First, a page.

The last weeks have been really full and I think we both feel that we’ve been here a lot longer than we actually have. Kathmandu is a challenging city – rain, dust, dangerous roads and so many people working hard to make a living. I don’t think we’ve seen the city at its best, partly because it’s monsoon season so the beautiful hills and mountains have often been shrouded in cloud and mist, and partly because of the work we’ve been doing, which has given us a sharp and unforgiving view in to the worst misfortunes and abuses of children and families in Nepal.
We spent David’s birthday weekend in Pokhara, the beautiful lake area of Nepal, about 200km from Kathmandu. I’m really pleased we did. It’s given us a good rest and the opportunity to see a completely different side to Nepali life. Pokhara is clean and quiet, has wide pavements lining a lakeside promenade of shops, restaurants and cafes, and sits on a tranquil green lake, surrounded by forested hills. To get between our hotel and the town we had to take a short boat or raft trip across the shining lake. The hotel was in stunning tropical gardens, and was a complete contrast to the manic hustle and bustle of Kathmandu. The nicest aspect of our weekend break was seeing Nepali families enjoying their holidays. It reminded us that normal life goes on all around the country, just as it does in any other part of the world. Needless to say, we had a really lovely couple of days!
The lakeside entrance to our hotel
We left for Pokhara after another busy week. Last Friday was again a particularly busy day at the refuge. After a planned session first thing with a fourteen year old boy who was rescued along with his little sister from the infamously cruel and abusive children’s ‘homes’ of Bihar in India, we had a visit from Shailaja about one of the young girls the charity is supporting. Shailaja has been helping this girl and her sister (now fourteen and seventeen years old) since they were tiny children. The sisters’ mother died when they were just eighteen months and four years of age. Their father quickly remarried and didn’t want to take care of his daughters. They were left to fend for themselves, sleeping outdoors and only allowed to eat the leftover food from their father’s house at the end of each day. It’s hard for us to imagine a four year old taking over the care of her year and a half old sister, but this is what happened. Whenever Shailaja visited to check on the girls, she would find the older sister carrying her little sibling around, feeding her and looking after her as best she could. Shailaja warned the girls’ father, who was frequently drunk, that it was his responsibility to look after the children. He was also beating his new wife and refusing to send his daughters or the new daughter he had with the second wife to school. When things didn’t improve as the girls grew, the charity took over their support, paying for them to go to school and live in Catholic convent close to the charity. The eldest girl excelled at her studies, graduating the top class with an A grade. She is now living on the ChoraChori compound and studying for the A level equivalent alongside the group of girls from Tipling. Her younger sister is still living in the convent, and although it’s just ten minutes from the refuge, hasn’t been able to see her sister for the past three or four months because the nuns are very strict about the girls they look after staying in the convent when not at school. The younger sister is really struggling with not being with her older sibling and has become very low and anxious. Shailaja brought her to the refuge to see her sister and to ask our advice. It’s been agreed that she’ll come to the refuge every Saturday to spend the day with her sister and to have a therapy session with Anila.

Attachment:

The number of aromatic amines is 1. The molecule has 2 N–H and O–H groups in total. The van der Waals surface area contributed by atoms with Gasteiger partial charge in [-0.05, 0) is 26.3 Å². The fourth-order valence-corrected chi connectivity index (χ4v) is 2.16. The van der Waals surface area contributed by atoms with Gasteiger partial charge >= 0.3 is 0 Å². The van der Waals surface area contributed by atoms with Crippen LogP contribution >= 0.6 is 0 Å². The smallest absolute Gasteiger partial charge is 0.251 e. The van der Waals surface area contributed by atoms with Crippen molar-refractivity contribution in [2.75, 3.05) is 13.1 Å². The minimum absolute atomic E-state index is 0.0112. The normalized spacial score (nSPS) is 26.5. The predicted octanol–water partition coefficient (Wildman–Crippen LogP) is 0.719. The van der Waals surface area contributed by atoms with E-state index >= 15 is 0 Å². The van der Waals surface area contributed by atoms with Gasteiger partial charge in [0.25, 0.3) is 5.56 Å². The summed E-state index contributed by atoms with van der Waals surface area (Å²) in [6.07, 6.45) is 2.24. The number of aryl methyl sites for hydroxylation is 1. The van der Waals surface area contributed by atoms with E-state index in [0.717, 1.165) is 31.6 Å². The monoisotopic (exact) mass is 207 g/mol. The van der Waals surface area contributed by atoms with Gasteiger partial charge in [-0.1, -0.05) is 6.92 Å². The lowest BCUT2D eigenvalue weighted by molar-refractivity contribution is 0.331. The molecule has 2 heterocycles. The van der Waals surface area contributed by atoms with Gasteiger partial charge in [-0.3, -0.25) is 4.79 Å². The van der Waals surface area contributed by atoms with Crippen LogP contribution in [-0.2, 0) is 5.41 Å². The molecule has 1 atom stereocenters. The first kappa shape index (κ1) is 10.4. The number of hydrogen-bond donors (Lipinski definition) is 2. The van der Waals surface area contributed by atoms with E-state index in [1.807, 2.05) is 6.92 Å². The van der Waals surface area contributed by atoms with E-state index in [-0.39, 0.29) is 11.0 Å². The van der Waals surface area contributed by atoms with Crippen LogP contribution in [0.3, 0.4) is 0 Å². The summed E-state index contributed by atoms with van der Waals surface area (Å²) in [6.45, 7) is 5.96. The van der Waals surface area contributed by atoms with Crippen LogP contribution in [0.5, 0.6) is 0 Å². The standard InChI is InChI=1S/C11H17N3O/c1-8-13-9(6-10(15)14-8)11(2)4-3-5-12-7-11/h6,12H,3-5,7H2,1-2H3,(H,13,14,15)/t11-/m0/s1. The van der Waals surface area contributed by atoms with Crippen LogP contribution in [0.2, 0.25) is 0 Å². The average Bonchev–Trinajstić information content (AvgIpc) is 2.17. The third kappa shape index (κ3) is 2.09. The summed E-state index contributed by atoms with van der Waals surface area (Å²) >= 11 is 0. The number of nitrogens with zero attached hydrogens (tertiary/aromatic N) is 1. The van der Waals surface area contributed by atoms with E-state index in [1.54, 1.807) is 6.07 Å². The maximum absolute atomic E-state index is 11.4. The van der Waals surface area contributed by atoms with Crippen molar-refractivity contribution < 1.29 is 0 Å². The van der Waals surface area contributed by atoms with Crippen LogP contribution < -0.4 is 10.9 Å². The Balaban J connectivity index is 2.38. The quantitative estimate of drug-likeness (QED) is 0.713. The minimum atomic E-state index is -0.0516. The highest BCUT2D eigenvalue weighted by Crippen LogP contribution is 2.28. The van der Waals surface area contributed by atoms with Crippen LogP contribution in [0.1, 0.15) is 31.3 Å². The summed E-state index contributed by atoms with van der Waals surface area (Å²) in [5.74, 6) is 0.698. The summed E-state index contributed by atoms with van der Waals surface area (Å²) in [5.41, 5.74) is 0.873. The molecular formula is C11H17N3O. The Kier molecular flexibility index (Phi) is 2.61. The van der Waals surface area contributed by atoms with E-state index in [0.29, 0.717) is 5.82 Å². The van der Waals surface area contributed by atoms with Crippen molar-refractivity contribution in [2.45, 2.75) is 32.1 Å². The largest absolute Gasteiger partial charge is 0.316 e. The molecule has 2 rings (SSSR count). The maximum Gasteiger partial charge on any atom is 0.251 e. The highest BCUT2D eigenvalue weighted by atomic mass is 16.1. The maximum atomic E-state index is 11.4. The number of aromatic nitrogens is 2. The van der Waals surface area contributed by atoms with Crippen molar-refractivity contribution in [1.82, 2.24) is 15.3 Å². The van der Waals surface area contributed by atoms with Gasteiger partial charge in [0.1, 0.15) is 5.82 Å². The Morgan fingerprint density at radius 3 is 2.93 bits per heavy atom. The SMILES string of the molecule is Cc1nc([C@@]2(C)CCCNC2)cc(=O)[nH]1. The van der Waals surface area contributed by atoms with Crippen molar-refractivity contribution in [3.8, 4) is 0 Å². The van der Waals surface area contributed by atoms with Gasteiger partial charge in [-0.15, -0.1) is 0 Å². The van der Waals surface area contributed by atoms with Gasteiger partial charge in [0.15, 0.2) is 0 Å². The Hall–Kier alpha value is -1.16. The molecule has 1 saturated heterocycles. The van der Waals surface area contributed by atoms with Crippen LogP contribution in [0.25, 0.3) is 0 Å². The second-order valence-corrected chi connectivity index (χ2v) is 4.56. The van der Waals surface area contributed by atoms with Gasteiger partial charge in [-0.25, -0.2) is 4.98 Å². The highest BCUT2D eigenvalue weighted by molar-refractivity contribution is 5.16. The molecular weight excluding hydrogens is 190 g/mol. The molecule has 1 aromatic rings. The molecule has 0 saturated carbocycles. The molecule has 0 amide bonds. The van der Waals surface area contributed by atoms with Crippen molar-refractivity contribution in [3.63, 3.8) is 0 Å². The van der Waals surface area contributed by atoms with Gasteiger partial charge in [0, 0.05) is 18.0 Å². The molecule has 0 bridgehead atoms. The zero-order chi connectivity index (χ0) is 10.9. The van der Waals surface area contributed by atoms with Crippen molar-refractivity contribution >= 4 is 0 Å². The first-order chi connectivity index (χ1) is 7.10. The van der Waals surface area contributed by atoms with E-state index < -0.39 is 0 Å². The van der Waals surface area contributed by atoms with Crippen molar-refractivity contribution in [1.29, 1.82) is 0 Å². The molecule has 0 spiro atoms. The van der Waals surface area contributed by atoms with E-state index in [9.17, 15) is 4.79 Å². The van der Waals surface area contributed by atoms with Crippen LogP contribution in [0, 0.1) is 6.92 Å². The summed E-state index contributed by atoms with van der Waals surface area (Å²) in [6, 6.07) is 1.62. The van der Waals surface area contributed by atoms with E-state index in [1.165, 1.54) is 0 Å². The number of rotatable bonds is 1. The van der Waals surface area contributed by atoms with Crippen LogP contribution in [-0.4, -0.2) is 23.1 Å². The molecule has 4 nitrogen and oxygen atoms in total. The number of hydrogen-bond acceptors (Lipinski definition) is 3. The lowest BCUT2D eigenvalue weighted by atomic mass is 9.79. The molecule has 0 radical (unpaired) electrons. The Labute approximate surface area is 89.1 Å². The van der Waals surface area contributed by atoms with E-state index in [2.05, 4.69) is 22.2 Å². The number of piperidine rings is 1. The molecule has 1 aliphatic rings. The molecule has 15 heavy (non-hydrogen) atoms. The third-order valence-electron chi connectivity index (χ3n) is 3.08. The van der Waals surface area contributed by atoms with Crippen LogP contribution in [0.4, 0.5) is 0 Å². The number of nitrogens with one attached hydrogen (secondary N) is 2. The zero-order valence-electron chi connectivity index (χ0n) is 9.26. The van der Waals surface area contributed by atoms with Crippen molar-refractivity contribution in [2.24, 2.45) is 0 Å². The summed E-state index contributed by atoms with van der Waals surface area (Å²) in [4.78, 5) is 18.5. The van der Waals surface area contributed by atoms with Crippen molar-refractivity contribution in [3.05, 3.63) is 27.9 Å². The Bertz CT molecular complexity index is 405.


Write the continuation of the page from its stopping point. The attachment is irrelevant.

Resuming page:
Bhaskar Karki, the Nepali CEO of the charity also came to visit on Friday. He wanted to talk with us about how to best prepare the girls who have survived rapes for their court appearances. Unbelievably, they can get as little as 24 hours notice of the court date, and then have to be rushed by Shailaja, Bhaskar and the the team back to their local district for the hearing. This is obviously deeply traumatic for the girl and her family, who are often intimidated by the process and have no preparation time. I was shocked by the appalling lack of consideration for these poor children who are very young and have been viciously raped and attacked, often by groups of men. Their sole support is coming from the charity. There is no social or government led structure around them. Bhaskar and Shailaja are desperate for social change, but it will be slow coming.
A priority for ChoraChori at the moment is raising money for a vehicle – currently the girls have to be taken on harrowingly long journeys by very poor public transport after their devastating ordeals in order to give evidence in court at extremely short notice. They are scared, exhausted and need more time and privacy. A vehicle would help to provide this. I know that any donations would go to such good use!